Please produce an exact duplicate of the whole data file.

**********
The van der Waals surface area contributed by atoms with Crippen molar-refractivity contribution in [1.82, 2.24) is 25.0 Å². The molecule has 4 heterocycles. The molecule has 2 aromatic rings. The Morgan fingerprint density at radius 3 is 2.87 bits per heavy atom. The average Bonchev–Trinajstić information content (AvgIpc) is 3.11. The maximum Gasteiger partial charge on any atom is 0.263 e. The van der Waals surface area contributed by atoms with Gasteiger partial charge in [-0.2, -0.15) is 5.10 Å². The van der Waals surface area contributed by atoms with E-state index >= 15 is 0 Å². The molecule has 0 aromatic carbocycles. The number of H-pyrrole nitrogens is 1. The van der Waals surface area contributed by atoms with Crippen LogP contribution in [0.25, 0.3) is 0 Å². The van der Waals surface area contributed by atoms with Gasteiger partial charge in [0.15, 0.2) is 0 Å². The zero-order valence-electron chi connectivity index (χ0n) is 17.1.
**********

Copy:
The van der Waals surface area contributed by atoms with Crippen molar-refractivity contribution in [1.82, 2.24) is 25.0 Å². The molecule has 4 heterocycles. The molecule has 2 aromatic rings. The Morgan fingerprint density at radius 3 is 2.87 bits per heavy atom. The average Bonchev–Trinajstić information content (AvgIpc) is 3.11. The maximum Gasteiger partial charge on any atom is 0.263 e. The van der Waals surface area contributed by atoms with Gasteiger partial charge in [-0.2, -0.15) is 5.10 Å². The van der Waals surface area contributed by atoms with E-state index >= 15 is 0 Å². The molecule has 0 aromatic carbocycles. The number of H-pyrrole nitrogens is 1. The van der Waals surface area contributed by atoms with Crippen LogP contribution in [0.25, 0.3) is 0 Å². The van der Waals surface area contributed by atoms with Gasteiger partial charge in [0.15, 0.2) is 0 Å². The zero-order valence-electron chi connectivity index (χ0n) is 17.1.